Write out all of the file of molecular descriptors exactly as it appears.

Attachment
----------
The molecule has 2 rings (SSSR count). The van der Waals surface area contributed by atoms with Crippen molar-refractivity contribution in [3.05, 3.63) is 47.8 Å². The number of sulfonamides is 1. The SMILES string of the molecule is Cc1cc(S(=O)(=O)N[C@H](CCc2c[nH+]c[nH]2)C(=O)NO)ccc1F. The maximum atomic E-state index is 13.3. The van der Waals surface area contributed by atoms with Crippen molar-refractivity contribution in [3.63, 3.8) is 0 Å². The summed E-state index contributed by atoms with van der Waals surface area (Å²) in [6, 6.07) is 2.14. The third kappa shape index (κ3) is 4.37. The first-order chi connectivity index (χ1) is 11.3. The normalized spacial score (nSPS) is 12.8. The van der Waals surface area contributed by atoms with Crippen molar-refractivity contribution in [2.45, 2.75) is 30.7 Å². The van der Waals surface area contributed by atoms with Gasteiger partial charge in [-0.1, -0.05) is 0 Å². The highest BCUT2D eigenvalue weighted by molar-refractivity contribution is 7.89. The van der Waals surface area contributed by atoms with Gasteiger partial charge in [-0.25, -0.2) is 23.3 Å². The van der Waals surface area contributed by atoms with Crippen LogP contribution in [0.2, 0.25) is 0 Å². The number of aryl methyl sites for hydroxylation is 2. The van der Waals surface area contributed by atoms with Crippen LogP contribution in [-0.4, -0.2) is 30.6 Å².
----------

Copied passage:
The molecule has 2 rings (SSSR count). The van der Waals surface area contributed by atoms with Crippen molar-refractivity contribution in [3.05, 3.63) is 47.8 Å². The number of sulfonamides is 1. The SMILES string of the molecule is Cc1cc(S(=O)(=O)N[C@H](CCc2c[nH+]c[nH]2)C(=O)NO)ccc1F. The maximum atomic E-state index is 13.3. The van der Waals surface area contributed by atoms with Crippen molar-refractivity contribution in [3.63, 3.8) is 0 Å². The summed E-state index contributed by atoms with van der Waals surface area (Å²) in [6, 6.07) is 2.14. The third kappa shape index (κ3) is 4.37. The first-order chi connectivity index (χ1) is 11.3. The normalized spacial score (nSPS) is 12.8. The van der Waals surface area contributed by atoms with Crippen molar-refractivity contribution in [2.45, 2.75) is 30.7 Å². The van der Waals surface area contributed by atoms with Gasteiger partial charge in [-0.1, -0.05) is 0 Å². The highest BCUT2D eigenvalue weighted by molar-refractivity contribution is 7.89. The van der Waals surface area contributed by atoms with Gasteiger partial charge in [-0.25, -0.2) is 23.3 Å². The van der Waals surface area contributed by atoms with Crippen LogP contribution in [0.2, 0.25) is 0 Å². The number of aryl methyl sites for hydroxylation is 2. The van der Waals surface area contributed by atoms with Crippen LogP contribution in [-0.4, -0.2) is 30.6 Å².